According to a recent Greenpeace USA analysis, most plastic simply cannot be recycled. Circular Claims Fall Flat Again, released today, finds that U.S. households generated an estimated 51 million tons of plastic waste in 2021, only 2.4 million tons of which was recycled.
The analysis also discovers that no sort of plastic packaging in the United States fulfills the Ellen MacArthur Foundation’s New Plastic Economy (EMF NPE) Initiative’s criterion of recyclable plastics.
An item must have a 30% recycling rate according to EMF NPE guidelines. Two of the most prevalent recyclable plastics in the United States, PET #1 and HDPE #2 (usually bottles and jugs), fall far short of the EMF NPE criterion, with reprocessing rates of 20.9% and 10.3%, respectively. For every other type of plastic, the reprocessing rate is less than 5%.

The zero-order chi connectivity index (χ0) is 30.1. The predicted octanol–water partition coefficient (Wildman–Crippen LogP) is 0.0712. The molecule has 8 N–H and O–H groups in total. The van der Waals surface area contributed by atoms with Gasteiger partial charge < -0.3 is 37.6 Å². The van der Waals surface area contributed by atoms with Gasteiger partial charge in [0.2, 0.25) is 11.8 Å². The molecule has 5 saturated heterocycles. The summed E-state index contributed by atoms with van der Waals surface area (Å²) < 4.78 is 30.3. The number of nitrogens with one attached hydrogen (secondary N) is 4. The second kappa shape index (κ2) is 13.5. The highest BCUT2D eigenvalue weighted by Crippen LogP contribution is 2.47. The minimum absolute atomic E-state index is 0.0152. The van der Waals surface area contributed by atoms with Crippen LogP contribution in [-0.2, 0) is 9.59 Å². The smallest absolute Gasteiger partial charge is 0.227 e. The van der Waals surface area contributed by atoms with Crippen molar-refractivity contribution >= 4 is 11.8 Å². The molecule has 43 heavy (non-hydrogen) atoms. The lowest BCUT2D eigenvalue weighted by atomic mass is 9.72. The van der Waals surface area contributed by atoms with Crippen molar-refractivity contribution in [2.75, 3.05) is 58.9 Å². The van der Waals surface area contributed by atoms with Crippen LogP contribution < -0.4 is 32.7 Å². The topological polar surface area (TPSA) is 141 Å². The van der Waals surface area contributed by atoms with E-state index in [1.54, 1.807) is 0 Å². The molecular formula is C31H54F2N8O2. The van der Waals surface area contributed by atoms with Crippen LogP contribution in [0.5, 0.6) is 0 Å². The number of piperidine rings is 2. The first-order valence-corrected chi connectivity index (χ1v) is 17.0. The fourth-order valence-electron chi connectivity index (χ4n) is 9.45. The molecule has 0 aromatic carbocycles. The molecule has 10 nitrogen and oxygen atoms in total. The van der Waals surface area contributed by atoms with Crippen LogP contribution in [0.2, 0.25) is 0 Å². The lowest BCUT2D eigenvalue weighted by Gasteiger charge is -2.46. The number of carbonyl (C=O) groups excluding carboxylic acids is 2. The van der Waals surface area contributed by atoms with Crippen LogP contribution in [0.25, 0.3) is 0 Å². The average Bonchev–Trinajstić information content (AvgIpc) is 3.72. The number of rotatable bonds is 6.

While PET #1 and HDPE #2 were previously assumed to be recyclable, this analysis discovers that being accepted by a recycling processing plant does not always result in recycling, essentially undermining the recyclability claim.
For decades, corporations such as Coca-Cola, PepsiCo, Nestlé, and Unilever have collaborated with industry front organizations to promote plastic recycling as a solution to plastic waste. However, the facts is clear: most plastic is just not recyclable.
Mechanical and chemical recycling of plastic waste fails because plastic trash is highly difficult to collect, nearly hard to separate for recycling, ecologically hazardous to reprocess, frequently made of and contaminated by toxic elements, and not economically viable to recycle. The true solution is to move to reuse and refill systems.
This article is based on Greenpeace Report; fake checked and edited by Clean-Future Team